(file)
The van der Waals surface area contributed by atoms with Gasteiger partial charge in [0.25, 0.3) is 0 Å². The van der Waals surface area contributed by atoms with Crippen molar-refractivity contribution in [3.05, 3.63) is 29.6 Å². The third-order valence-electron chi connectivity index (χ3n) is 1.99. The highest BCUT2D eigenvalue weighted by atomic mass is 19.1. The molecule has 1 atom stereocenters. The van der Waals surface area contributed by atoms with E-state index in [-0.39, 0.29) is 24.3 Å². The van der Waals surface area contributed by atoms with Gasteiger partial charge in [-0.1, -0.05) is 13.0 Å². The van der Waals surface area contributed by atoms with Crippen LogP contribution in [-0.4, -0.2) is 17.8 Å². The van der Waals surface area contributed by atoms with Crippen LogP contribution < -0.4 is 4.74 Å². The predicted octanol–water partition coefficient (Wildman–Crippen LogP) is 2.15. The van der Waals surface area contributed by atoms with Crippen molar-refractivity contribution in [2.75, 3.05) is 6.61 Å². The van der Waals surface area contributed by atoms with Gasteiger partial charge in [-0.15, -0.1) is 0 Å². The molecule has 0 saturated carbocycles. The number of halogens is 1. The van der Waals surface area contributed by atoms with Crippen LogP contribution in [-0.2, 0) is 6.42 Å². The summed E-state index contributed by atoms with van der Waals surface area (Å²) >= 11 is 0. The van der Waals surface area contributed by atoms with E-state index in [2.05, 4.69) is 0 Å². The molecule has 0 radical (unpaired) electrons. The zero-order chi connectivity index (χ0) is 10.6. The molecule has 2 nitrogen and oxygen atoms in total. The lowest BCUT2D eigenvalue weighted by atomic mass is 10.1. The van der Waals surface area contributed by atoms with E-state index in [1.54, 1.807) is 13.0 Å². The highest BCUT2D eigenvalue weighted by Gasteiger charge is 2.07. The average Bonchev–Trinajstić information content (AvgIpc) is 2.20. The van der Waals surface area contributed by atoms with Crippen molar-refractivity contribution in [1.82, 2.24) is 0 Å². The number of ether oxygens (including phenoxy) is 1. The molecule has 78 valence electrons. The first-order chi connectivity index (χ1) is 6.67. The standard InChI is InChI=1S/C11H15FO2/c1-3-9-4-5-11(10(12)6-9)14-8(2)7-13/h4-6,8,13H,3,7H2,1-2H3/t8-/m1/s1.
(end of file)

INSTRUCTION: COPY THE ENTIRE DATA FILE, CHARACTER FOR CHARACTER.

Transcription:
The van der Waals surface area contributed by atoms with Gasteiger partial charge in [0.25, 0.3) is 0 Å². The van der Waals surface area contributed by atoms with Crippen molar-refractivity contribution in [3.05, 3.63) is 29.6 Å². The third-order valence-electron chi connectivity index (χ3n) is 1.99. The highest BCUT2D eigenvalue weighted by atomic mass is 19.1. The molecule has 1 atom stereocenters. The van der Waals surface area contributed by atoms with E-state index in [-0.39, 0.29) is 24.3 Å². The van der Waals surface area contributed by atoms with Gasteiger partial charge in [-0.1, -0.05) is 13.0 Å². The van der Waals surface area contributed by atoms with Crippen LogP contribution in [-0.4, -0.2) is 17.8 Å². The van der Waals surface area contributed by atoms with Crippen LogP contribution < -0.4 is 4.74 Å². The predicted octanol–water partition coefficient (Wildman–Crippen LogP) is 2.15. The van der Waals surface area contributed by atoms with Crippen molar-refractivity contribution in [2.75, 3.05) is 6.61 Å². The van der Waals surface area contributed by atoms with Gasteiger partial charge in [-0.15, -0.1) is 0 Å². The molecule has 0 saturated carbocycles. The number of halogens is 1. The van der Waals surface area contributed by atoms with Crippen LogP contribution in [-0.2, 0) is 6.42 Å². The summed E-state index contributed by atoms with van der Waals surface area (Å²) >= 11 is 0. The van der Waals surface area contributed by atoms with E-state index in [2.05, 4.69) is 0 Å². The molecule has 0 radical (unpaired) electrons. The zero-order chi connectivity index (χ0) is 10.6. The molecule has 2 nitrogen and oxygen atoms in total. The lowest BCUT2D eigenvalue weighted by atomic mass is 10.1. The van der Waals surface area contributed by atoms with E-state index in [1.54, 1.807) is 13.0 Å². The highest BCUT2D eigenvalue weighted by Gasteiger charge is 2.07. The average Bonchev–Trinajstić information content (AvgIpc) is 2.20. The van der Waals surface area contributed by atoms with Crippen molar-refractivity contribution in [1.82, 2.24) is 0 Å². The number of ether oxygens (including phenoxy) is 1. The molecule has 78 valence electrons. The first-order chi connectivity index (χ1) is 6.67. The standard InChI is InChI=1S/C11H15FO2/c1-3-9-4-5-11(10(12)6-9)14-8(2)7-13/h4-6,8,13H,3,7H2,1-2H3/t8-/m1/s1.